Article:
During the recent CMO Club EMEA Innovation and Inspiration Summit, Leor Franks, now CMO at London law firm Kingsley Napley, described how he applied his marketing skills to build a personal brand – and how it helped him land his ideal job.

All of these tactics are very familiar, there is nothing particularly unusual or sexy or innovative about them, but the key for me was I started using my 20 years of marketing expertise on myself for a change. – Leor Franks

Start with a goal

Redefining your career means knowing what you do – and don’t – want. Leor explained how he was spending up to 10 hours of his free time some weeks preparing and researching. ‘I was looking at the profiles of a number of individuals in my space that have top CMO jobs in leading brands, and thinking about what they are doing that I’m not, what skills are they evidencing that I’m not, and how can I learn and develop from that?

Having identified trends and opportunities, Leor built a plan for building recognition and reputation in the market. Leor noted that he did receive some offers early on, but they were a poor fit for his goals.

It then became a question of what can I helpfully contribute to my space – and where? 

Use your skills on yourself

Marketers are adept at defining strategies and tactics for their stakeholders – so why not for themselves? Leor explained how he had carefully analysed his skills, identifying content creation and marketing strategy as some of his strengths. ‘Then I looked at whether the various channels in the industry were interested in contributions on thought leadership, or content around strategic frameworks. And I started talking to trade organisations, magazines, and journalists, saying, ‘Look, this is what I know about, can I help you?’

There’s nothing worse than someone offering to make contributions on a particular topic and evidently not knowing what they’re talking about. So, I’ve stayed very much in my comfort zone, which to some degree has limited the volume of opportunities I’ve been able to engage with, but I’d rather have fewer that are relevant and be sure my contributions are adding value. – Leor Franks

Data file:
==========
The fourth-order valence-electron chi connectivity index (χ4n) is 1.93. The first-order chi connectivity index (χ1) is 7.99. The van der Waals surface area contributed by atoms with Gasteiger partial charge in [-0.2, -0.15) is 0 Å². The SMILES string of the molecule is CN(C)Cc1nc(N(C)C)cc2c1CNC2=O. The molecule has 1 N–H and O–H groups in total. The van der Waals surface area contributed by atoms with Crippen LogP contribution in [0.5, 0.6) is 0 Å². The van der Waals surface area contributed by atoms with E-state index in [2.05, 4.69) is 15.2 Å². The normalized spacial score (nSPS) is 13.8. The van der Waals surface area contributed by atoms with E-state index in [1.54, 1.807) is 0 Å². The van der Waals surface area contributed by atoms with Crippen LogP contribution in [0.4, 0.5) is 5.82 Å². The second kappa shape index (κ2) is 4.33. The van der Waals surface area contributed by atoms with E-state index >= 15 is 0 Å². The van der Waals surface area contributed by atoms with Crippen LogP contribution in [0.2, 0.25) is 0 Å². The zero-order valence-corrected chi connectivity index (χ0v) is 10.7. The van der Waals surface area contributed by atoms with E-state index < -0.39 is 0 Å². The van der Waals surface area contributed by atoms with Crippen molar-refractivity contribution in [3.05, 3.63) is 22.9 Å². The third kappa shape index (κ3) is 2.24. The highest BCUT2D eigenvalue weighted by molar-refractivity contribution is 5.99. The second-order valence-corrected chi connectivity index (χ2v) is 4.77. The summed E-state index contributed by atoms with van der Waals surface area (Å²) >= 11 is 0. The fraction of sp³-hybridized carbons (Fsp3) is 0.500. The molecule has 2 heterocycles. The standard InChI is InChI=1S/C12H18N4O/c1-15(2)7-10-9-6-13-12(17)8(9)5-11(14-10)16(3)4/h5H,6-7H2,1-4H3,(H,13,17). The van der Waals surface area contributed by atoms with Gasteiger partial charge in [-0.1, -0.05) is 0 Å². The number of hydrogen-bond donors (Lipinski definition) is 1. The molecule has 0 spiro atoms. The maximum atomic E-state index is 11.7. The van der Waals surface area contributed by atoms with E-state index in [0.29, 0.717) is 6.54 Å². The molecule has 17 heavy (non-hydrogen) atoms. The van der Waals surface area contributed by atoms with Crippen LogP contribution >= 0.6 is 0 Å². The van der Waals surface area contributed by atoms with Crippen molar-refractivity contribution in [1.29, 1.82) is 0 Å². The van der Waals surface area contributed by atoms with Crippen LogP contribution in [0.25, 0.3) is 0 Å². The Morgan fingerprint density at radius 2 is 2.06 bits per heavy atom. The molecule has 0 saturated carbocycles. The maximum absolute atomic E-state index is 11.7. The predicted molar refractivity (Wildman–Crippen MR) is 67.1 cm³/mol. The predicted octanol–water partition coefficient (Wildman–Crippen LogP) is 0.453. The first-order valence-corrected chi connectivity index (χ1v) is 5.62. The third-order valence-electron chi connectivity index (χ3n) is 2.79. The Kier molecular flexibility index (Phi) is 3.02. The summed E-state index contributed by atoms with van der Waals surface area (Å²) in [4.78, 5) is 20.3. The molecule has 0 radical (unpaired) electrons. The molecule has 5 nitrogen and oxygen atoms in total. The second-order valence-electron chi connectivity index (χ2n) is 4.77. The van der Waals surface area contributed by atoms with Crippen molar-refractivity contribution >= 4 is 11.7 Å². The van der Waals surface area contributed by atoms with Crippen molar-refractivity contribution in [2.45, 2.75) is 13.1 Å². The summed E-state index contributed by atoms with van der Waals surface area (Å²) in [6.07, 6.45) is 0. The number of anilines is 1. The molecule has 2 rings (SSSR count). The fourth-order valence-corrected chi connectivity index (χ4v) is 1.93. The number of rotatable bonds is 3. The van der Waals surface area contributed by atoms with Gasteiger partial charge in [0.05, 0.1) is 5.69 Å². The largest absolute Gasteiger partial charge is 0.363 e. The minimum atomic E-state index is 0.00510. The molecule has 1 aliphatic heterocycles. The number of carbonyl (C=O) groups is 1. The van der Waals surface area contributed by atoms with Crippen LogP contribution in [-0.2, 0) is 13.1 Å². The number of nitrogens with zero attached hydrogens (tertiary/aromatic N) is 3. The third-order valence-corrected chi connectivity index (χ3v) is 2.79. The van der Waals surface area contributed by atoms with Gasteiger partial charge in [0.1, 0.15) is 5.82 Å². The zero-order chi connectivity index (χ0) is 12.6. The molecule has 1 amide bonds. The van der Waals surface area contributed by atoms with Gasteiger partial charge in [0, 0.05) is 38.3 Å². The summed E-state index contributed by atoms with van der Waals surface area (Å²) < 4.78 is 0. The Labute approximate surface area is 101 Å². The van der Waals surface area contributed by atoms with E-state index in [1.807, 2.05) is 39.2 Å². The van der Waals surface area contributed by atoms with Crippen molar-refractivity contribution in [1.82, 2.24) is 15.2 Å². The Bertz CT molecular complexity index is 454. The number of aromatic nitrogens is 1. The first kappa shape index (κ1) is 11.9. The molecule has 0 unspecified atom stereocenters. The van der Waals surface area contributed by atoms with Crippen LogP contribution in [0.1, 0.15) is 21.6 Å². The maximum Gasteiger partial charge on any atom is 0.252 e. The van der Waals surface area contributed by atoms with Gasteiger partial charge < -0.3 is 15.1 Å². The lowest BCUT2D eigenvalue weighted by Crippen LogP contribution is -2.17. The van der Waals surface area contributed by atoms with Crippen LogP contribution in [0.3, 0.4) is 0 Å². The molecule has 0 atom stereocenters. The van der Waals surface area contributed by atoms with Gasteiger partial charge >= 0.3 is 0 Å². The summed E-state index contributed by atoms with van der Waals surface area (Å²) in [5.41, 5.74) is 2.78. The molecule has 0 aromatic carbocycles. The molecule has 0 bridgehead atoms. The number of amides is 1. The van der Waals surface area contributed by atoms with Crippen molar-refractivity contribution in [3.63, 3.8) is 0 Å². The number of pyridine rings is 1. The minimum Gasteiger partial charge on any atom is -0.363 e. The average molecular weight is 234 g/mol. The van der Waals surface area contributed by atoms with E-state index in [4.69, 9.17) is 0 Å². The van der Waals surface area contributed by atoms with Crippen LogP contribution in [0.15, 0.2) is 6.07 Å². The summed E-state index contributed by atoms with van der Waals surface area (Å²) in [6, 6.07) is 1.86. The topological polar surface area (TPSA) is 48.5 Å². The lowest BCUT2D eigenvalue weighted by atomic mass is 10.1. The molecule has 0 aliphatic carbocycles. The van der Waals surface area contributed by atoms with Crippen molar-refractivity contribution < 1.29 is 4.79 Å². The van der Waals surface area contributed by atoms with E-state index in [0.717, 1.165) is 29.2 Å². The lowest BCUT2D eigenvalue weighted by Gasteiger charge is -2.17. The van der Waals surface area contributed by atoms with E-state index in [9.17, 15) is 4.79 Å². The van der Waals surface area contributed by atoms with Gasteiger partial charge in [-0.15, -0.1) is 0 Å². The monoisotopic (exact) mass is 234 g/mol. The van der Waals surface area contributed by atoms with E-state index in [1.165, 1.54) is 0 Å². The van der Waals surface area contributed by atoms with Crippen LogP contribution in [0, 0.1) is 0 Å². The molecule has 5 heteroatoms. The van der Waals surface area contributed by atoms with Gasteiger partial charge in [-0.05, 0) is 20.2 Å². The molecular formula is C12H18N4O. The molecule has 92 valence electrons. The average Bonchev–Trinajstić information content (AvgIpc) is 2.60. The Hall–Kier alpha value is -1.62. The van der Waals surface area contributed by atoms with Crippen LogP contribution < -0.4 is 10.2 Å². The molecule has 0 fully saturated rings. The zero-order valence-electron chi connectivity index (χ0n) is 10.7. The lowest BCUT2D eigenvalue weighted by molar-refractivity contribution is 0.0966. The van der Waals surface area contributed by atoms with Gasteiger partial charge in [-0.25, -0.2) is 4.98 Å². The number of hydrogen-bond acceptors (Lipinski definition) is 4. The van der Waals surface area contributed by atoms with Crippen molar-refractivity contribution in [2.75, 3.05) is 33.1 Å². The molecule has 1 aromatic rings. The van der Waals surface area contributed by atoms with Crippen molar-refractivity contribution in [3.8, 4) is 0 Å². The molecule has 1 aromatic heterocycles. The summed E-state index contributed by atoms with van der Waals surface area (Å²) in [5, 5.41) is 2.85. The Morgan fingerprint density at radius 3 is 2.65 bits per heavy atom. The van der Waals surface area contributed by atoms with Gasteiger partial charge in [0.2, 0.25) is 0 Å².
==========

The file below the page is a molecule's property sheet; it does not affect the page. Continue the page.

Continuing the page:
Don’t be afraid to get (a little) pushy

With years of experience in marketing, Leor had developed a healthy network of journalists and event organisers – and he began to pitch to them as part of the plan to grow his personal brand. 

I started to utilise my skills by talking to some of the journalists I’d worked with before and saying, ‘Hey, look, I’ve got a point of view. If it’s of use to you at any time, I’d love to contribute. – Leor Franks

Initially, uptake was slow, particularly when Leor offered himself as a speaker or contributor to various online events. ‘Don’t be afraid to be tenacious,’ he counseled, detailing how ‘pushing regularly and delicately’ opened doors. He is now a frequent panelist as his personal brand has become more widely known and respected.

The hard work has been worth it for Leor, “I started using my 20 years of marketing expertise on myself for a change, rather than just on the brands I worked for – and now I have a new great role with a seat on the board at a top law firm.

Replicate Leor’s strategy:

  • Read around your sector to identify opportunities to contribute expertise
  • Actively offer articles to industry publications sharing your knowledge
  • Talk to journalists and trade organisations, positioning yourself as an expert in your specialisms
  • Volunteer for speaking engagements – don’t be afraid to push gently
  • Build and nurture your professional network as you meet new people.